Here at Electric Kiwi we have done our best to create a tool that may help you figure out when is the bestest time to use electricity. It’s definitely not perfect, so our lawyer, Sabina, said we need to tell you that when you use the forecast, you are agreeing to the following stuff:
The carbon level forecast (Forecast) is provided by us in good faith on the basis that it may assist you in being more conscious of the effect that your energy use has on the environment. The Forecast is provided for information purposes only and you should exercise caution if you intend to rely on the Forecast for anything important.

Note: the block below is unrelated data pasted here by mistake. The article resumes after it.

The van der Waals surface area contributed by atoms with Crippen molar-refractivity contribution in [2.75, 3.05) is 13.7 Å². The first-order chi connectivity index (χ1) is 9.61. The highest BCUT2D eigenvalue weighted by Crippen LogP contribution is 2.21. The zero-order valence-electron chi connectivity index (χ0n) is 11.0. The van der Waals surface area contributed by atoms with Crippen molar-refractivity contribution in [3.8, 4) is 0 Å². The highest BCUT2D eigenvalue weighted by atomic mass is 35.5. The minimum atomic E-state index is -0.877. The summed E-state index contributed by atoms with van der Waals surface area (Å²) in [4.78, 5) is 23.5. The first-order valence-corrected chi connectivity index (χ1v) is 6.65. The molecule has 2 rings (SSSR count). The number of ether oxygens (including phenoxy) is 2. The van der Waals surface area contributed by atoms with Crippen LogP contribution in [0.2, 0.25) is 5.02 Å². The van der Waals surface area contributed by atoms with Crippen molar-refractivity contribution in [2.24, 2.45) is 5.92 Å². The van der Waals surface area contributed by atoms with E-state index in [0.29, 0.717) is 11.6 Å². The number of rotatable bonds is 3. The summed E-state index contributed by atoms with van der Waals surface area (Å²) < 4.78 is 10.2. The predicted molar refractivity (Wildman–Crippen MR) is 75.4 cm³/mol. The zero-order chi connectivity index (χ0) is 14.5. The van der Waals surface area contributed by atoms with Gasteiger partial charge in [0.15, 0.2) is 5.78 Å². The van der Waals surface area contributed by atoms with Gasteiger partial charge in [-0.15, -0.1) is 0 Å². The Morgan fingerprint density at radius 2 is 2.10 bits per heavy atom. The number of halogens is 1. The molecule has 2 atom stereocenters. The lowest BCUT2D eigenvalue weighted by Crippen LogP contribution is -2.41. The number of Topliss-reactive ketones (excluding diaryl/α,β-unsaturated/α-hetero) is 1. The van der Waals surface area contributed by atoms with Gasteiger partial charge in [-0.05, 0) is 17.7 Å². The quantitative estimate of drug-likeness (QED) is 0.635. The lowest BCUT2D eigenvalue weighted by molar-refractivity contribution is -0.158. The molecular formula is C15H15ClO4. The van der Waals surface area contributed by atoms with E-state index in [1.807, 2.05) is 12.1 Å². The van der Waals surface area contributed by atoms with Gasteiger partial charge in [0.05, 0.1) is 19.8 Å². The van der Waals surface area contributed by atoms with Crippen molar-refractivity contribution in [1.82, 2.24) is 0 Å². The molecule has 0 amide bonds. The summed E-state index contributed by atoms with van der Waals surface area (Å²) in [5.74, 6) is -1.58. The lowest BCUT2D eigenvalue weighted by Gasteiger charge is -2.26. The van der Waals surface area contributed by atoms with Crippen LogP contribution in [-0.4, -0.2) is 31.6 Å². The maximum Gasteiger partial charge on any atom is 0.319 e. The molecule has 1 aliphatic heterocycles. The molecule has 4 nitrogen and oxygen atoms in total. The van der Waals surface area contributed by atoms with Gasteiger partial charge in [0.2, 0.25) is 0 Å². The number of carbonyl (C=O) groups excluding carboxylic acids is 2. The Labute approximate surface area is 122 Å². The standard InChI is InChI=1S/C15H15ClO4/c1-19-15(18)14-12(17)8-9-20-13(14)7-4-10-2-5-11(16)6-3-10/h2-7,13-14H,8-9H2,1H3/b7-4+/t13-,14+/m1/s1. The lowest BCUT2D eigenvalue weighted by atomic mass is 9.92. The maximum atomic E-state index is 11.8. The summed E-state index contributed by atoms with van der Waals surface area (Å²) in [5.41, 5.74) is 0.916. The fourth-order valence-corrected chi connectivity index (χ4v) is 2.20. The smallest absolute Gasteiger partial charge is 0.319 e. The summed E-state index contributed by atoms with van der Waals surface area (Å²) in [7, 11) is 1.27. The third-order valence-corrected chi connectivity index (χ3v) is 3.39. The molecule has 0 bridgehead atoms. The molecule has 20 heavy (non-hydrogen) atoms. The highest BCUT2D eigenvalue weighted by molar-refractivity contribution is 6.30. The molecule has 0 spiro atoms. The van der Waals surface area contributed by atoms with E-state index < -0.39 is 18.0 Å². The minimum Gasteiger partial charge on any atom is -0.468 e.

The Forecast is a forward-looking projection and is an estimate by nature. Although we believe that the expectations reflected in the Forecast are reasonable, they do involve a number of uncertainties.
Unfortunately we cannot make any promises that the Forecasts will be achieved or accurate. While sometimes presented with numerical specificity, any Forecasts are based upon a bunch of assumptions that may not be realised, and which are highly variable.
There will be differences between actual and projected results, and actual results may be materially greater or less than those contained in the Forecast.
Electric Kiwi, its employees, contractors and providers of information, do not accept any liability, for any reason whatever, for any loss or damage which may arise in any way out of the use of the Forecast, from errors in or omissions from the Forecast or from inaccuracy of any information obtained through use of the Forecast.